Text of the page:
The Google Nexus 7 tablet isn’t quite available to the general public yet, but our Google I/O edition’s just gotten an update. As you can see from the screen above, the 12.6MB update to Android 4.1.1 — which just hit the AOSP servers yesterday — ”improves performance and responsiveness system wide.” It also goes on to pimp out some of the newer features of Jelly Bean, including Google Now and the new notifications.
If you’ve already rooted your Nexus 7, this update will flash so long as you have stock recovery. OTA Rootkeeper works as it should, too, so you’ll have no issues getting root access back. (Not that we ever though you would — this is a Nexus after all.)
It also looks like local search is still enabled, which Jerry just finished explaining means we likely will see an update to Google’s proprietary apps to get around that pesky Apple patent thing.
Also of note is that if you haven’t installed Google Wallet before, it’ll be there now. If there ever was a doubt Google was going to stick with its mobile payment solution, put it out of your mind.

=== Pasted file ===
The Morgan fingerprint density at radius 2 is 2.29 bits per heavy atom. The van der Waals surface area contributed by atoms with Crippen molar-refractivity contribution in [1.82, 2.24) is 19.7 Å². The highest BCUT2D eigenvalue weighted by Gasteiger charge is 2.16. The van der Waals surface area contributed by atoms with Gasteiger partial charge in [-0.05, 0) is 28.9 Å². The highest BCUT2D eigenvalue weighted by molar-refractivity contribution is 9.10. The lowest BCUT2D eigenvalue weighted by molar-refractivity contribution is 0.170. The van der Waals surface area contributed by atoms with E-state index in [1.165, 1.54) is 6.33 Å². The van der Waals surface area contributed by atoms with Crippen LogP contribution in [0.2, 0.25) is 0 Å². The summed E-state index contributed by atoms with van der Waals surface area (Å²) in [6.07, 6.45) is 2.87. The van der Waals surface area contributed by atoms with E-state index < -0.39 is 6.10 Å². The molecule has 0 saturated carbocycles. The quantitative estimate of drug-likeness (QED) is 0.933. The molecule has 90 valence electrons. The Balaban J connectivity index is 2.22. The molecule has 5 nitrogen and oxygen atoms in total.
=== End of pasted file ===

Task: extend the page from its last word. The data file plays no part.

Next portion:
Android Open Source Project guru Jean-Baptiste Queru sends word that the new version of Android, 4.1 Jelly Bean, is being released to AOSP today. This process is the first step in the official release of Jelly Bean, allowing anyone and everyone to download the Android 4.1 source code and compile their own version of the OS. It’s also an important milestone towards getting Jelly Bean out there on existing devices. The exact version number that’s being released is Android 4.1.1_r1, so it’s likely that this will be the final shipping version of Jelly Bean, just as Android 4.0.1 was for ICS. (We’re seeing no OTAs on our Google I/O Jelly Bean devices just yet, though.)
The code being published right now includes proprietary binaries that allows Jelly Bean to be built for the Galaxy Nexus and Nexus 7, and Nexus S and Motorola Xoom binaries are promised in the near future. As always, note that this source code is for developers only — you can’t download this and magically get Jelly Bean on your device — it’s a bit more complicated than that. Nevertheless, today’s release will be exciting for Android devs and custom ROM enthusiasts, as it starts the process of getting popular custom ROMs merged with the Jelly Bean code, and eventually pushed out to eager ROM flashers.